With entries now open for The Field’s Gundog Awards, David Tomlinson offers advice on how to produce a winning entry in the photography category

Entries are open for The Field Gundog Awards, in association with Skinner’s Field & Trial. David Tomlinson offers his gundog photography tips for those looking to enter our most popular category: gundog photograph of the year.

For more information about The Field Gundog Awards and how to enter, read all about the competition here. Whether you hope to snap the winning picture or simply a photo worthy of the downstairs loo, read more advice on how to photograph your gundog: dogs in the frame.


One of my most enjoyable tasks is judging The Field’s annual Gundog Awards (in association with Skinner’s Field & Trial). If you haven’t thought of entering, now is the time to do so as there are numerous classes, from most impressive retrieve to best photograph or portrait. Perhaps not surprisingly, it’s the latter class that attracts by far the most entries. Last year there were nearly 400, and I’m sure that this year there will be more.

Almost everyone has a camera in their pocket, even if it is in the shape of a mobile phone. I never cease to be amazed at the quality of photographs that it’s possible to take with a phone. Not owning a proper camera certainly doesn’t rule you out of entering the competition. The secrets of successful dog photography are understanding your subject and using light to its best effect, as a good photograph is all about light. In theory, low light is ideal and it’s best if it comes from behind you – but experimentation costs nothing. A little luck, and the ability to anticipate what might be a good picture, are the keys to success.

The one great rule about dog photography is always to shoot at a dog’s eye level, especially if using a phone or a camera with wide-angle lens. Photographs taken looking down on a dog never have the same impact. If necessary, sit on your game bag or use a small, portable stool to get down to dog level – it will transform the impact of your pictures. Using a long lens makes it much easier to get good pictures but, even then, a low angle makes a terrific difference to the power of the photograph.

Every year I take thousands of photographs of gundogs, mostly using an Olympus OM-D camera with a 75-300mm lens. My choice of camera is dictated by the fact that nowadays I hate carrying around heavy kit. My little Olympus, a mirror-less, single-lens reflex, is tough, can take numerous frames a second but doesn’t weigh heavily on my shoulder. The zoom lens gives me a great deal of versatility when shooting dogs in action, and it’s action shots that I prefer.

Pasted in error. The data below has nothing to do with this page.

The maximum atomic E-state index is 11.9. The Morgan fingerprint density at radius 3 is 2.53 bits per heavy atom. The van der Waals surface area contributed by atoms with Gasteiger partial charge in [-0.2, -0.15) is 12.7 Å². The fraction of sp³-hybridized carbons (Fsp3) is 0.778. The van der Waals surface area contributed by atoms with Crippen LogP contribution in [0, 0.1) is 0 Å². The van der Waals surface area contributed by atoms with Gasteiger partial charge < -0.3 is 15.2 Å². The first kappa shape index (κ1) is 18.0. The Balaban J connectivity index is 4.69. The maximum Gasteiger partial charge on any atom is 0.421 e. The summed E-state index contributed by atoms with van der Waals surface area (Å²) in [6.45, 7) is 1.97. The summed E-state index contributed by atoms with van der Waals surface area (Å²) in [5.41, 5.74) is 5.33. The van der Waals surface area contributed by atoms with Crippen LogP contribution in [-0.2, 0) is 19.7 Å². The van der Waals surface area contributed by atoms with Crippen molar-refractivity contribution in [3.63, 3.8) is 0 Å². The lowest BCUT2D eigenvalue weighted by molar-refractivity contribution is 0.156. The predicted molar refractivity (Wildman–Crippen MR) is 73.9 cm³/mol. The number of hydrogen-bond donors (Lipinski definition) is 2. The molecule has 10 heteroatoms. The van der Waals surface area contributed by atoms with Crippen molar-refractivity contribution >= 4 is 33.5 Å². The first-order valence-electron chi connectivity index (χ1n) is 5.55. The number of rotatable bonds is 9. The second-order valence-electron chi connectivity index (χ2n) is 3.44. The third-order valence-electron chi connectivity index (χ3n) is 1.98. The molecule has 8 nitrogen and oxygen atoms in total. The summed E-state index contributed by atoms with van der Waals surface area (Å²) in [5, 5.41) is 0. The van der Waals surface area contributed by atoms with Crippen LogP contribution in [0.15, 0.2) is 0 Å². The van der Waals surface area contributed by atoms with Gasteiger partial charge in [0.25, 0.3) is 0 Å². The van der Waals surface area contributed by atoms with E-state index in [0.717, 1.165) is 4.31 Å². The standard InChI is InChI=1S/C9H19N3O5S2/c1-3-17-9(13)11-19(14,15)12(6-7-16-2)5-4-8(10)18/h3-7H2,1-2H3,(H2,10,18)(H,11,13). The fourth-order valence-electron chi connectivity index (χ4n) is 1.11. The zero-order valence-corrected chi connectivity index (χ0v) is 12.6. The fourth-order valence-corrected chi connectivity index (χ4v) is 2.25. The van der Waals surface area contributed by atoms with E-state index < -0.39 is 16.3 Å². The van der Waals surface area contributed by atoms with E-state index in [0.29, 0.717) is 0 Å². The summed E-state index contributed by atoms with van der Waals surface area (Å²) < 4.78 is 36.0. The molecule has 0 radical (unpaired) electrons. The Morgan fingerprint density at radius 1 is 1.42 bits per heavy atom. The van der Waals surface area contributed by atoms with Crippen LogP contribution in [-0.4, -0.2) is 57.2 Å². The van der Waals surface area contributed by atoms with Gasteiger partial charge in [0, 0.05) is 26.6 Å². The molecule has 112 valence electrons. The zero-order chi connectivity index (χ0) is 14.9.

Modern digital cameras allow shooting in poor light, so you can set your ISO high and still get sharp pictures. In the days of film cameras a lack of light invariably meant putting the camera away. I like shooting in sunlight as it gives me the most options, but it is possible to get great results on even the dullest of days. Using a proper camera, as opposed to a phone, does allow such options as deciding whether to go for shots that freeze all the action (using the fastest shutter speed possible), or using a slower shutter speed to give an impression of movement. Blurred body and legs but a sharp head can be most effective, but make sure that the autofocus is centred on the dog’s head and simply swing with the dog as it gallops.

It’s essential to be hypercritical of your results. Never hesitate to delete anything you are not satisfied with, then try again to get the shot you want. Shooting a galloping dog in a burst of shots will generally produce one or two pleasing pictures but there will be many images where the position of the legs looks awkward or wrong. Delete them.

Achieving good retrieving photographs is the ultimate challenge. Resist the temptation to bring a bird home for photography the next day, as anything other than a freshly shot bird will look stiff and unnatural in photographs. The best photographs are always the genuine shots taken in the field. Even then, many of the shots you take will be pleasing but ordinary, and it takes something extra, something almost impossible to define, to achieve that special picture that is worthy of a big print on the wall or an entry to the competition.

One of the advantages of using a long lens is that it will throw the background out of focus, ensuring that the eye is drawn straight to the subject and not confused by what is behind it. In contrast, phone cameras or iPads invariably have a great depth of focus, so that almost everything in the picture will be sharp. If the background is attractive this can be a real bonus, but watch out for parked cars or other distractions that can ruin an otherwise perfect picture. On one of the first occasions I used a digital camera I photographed my spaniel sitting in hazel wood. Everything was pin sharp, and I’ve scarcely taken a better landscape-type picture since.

Digital photography allows you the option to work on your pictures once you have downloaded them onto your computer, iPad or whatever. Keen photographers will spend time perfecting their picture using processing tools such as Photoshop, but if the original image is both sharp and correctly exposed there’s little reason to do much work. I rarely do anything other than crop a photograph – the position of the dog in the shot can make all the difference to the picture’s impact on the eye. Even if you don’t take a winning shot you will be sure to have a lot of fun photographing your dog. Happy snapping.

For details on how to enter, go to: www.thefield.co.uk/gundog-awards